Editor's Desk

Mr. Tonight

The further Johnny Carson recedes in television time, the greater he’ll become.

By 1.23.05

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America stopped for a moment yesterday when news came that Johnny Carson had died. At least a thirty-year chunk of 20th century history died with him. But it's the twelve years that he was out of television and out of the public eye that clinched his stature. It doesn't take a genius to understand Carson's kind of television, not exactly anything to write home about in the first place, changed for the gut rot worse since his departure. Compare a Carson monologue with Jay Leno's, and it's as if Fred Astaire had been succeeded by a slob strip-club proprietor.

The thing is, everyone liked Johnny Carson, even my father who never watched television. Once in my college years he caught me watching an opening monologue. To my surprise, he asked me who that fellow was, noting he liked the way he carried himself and found him downright handsome. Of course afterward I suspected my father found Carson a mirror image of sorts. As I saw it, they were similar physical types, liked tennis, had an ease with people and an easy smile -- and loads of reserve. It's what made them manly and irresistible. It's also what Americans will be eternally grateful to Carson for. He had a zone of privacy before some yo-yo coined that phrase. He gave us a bit of his public self night after night, and that was all we were going to get. Society functioned better under such understandings.

I can't remember a thing Carson said, not even a punchline, except maybe for those chronic references to beautiful downtown Burbank. What mattered was how he said things, calmly, with perfect timing, never verbosely, always with an easy smile or some other facial gesture, alternately mischievous and sheepish. He better than anyone understood that he wasn't engaged in life-saving work, and that intellectually he wasn't going anywhere. Late night is late night.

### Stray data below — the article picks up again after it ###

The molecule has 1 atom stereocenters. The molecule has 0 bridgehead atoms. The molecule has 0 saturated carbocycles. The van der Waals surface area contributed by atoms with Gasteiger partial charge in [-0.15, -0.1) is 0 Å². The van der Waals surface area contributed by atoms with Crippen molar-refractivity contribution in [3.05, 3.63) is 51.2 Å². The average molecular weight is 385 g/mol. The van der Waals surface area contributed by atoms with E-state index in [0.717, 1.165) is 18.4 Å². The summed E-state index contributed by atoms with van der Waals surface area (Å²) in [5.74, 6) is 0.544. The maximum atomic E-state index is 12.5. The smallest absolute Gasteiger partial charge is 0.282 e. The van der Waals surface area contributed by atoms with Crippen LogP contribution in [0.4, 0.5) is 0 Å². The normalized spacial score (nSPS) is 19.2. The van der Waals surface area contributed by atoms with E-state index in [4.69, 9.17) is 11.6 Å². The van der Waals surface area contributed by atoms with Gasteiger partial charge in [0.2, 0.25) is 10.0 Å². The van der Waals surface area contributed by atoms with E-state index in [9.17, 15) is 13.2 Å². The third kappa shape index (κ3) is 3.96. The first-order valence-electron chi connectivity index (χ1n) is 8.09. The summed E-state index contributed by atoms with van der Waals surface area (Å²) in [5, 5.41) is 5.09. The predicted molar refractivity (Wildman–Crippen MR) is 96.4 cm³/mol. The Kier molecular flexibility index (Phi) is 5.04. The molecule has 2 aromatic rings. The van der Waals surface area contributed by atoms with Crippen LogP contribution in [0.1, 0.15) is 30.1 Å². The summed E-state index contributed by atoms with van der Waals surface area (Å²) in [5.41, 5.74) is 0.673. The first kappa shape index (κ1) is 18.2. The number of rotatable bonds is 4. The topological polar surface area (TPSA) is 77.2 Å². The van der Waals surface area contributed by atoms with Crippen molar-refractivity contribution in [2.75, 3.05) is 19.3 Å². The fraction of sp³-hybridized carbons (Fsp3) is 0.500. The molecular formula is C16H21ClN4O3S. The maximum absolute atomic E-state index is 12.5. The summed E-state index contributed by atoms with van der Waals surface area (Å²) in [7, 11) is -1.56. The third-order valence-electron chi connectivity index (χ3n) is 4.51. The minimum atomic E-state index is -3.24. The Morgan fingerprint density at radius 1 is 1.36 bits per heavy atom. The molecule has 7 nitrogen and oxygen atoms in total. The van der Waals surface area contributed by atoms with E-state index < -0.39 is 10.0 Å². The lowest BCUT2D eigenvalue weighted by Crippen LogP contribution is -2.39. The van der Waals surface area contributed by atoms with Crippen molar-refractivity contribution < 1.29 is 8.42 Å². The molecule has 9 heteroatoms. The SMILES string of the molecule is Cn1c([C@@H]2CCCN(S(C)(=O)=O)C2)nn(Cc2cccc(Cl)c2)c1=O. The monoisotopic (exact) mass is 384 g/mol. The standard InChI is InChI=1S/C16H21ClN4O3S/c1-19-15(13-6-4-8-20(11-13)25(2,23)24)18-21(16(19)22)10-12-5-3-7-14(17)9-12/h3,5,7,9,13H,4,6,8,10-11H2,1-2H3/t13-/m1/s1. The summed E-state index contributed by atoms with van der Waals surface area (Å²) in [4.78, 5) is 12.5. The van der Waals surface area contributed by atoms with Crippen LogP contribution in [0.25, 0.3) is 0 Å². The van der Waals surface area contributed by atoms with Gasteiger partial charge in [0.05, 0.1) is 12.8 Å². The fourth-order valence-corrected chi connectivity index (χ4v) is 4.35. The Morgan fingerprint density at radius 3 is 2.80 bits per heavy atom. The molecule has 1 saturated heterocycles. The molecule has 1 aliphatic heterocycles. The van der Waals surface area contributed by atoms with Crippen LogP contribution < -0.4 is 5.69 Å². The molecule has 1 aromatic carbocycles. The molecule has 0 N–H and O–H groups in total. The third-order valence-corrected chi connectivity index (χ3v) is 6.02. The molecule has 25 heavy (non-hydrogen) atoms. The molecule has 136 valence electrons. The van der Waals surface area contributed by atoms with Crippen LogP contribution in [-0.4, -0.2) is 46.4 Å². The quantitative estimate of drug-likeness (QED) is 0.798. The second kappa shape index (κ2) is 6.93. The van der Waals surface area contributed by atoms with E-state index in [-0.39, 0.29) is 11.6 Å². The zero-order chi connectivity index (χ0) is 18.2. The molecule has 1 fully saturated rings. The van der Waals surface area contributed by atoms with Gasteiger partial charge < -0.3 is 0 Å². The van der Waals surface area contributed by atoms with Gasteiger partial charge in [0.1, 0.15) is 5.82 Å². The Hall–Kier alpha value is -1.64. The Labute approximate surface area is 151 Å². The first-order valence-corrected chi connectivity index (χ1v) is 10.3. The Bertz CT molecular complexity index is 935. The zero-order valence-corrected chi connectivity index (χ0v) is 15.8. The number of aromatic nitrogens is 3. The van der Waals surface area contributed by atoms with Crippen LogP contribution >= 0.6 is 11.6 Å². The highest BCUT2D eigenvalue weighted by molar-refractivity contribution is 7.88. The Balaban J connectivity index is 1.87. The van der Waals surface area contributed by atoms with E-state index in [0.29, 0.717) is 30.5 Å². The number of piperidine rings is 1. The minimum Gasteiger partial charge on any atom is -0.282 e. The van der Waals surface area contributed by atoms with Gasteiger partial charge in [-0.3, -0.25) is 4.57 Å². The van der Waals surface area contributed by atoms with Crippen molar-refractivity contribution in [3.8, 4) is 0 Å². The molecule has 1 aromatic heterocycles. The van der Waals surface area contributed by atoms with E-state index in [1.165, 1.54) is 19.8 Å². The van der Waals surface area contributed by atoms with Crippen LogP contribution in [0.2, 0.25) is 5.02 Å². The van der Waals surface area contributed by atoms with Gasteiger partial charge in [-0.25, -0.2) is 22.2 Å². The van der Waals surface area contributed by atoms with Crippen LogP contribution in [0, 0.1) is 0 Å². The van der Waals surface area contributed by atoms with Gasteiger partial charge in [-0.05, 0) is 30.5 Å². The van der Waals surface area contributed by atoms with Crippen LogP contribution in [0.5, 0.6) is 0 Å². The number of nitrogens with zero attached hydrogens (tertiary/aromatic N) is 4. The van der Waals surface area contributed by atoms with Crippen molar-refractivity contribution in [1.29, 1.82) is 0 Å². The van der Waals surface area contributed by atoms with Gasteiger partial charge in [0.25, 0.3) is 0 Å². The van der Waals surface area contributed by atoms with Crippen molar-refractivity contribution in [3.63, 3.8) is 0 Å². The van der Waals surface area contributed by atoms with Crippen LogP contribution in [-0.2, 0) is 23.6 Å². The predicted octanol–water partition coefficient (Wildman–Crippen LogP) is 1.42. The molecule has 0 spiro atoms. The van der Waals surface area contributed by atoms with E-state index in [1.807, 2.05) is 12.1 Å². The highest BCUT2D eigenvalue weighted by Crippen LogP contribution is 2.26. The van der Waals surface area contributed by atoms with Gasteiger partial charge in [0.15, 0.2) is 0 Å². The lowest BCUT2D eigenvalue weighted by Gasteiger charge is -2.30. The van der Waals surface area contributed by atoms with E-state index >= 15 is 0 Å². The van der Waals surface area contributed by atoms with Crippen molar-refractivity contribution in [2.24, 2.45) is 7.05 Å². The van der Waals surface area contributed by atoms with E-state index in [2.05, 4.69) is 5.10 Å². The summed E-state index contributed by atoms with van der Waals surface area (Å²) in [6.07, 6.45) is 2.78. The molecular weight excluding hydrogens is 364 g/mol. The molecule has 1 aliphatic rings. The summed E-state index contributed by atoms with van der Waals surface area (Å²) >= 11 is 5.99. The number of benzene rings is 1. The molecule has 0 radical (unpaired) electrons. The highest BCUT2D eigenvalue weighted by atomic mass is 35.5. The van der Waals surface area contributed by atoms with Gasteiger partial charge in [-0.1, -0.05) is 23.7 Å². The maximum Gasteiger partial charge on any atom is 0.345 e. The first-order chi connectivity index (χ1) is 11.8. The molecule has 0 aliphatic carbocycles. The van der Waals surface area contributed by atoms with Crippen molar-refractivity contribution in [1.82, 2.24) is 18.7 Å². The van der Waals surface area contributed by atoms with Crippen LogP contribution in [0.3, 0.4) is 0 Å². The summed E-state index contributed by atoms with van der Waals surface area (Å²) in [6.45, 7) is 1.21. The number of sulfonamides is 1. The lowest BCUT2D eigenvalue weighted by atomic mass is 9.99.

But wait -- I do remember a punchline. Once, during one of those ghastly but corny sketches in between the monologue and the chatting up of guests, he played an advice columnist. One ostensible letter was from a young father, worried about his and his wife's new practice of having their young child sleep with them. What might happen, he asked. Johnny's reply: "Well, it looks like the kid's not going to have any brothers or sisters."

Think about it. That's what passed for racy in those days. Not everything needed to be spelled out. Plus it ended with a good old-fashioned dose of common sense.

Sure, Carson was susceptible to cheaper humor. The sorry Carol Wayne episode comes to mind. But at least with Carson he knew we always knew when he was being naughty. By and large, he maintained what in retrospect were genuine standards and professional decorum. He was in show business, that's all.

Now all his obituaries will reproach him for having smoked too much. Or for being a stranger these last dozen years. What they're really saying is that he didn't need us. Good for him.

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About the Author
Wlady Pleszczynski is editorial director of The American Spectator and the editor of AmSpec Online.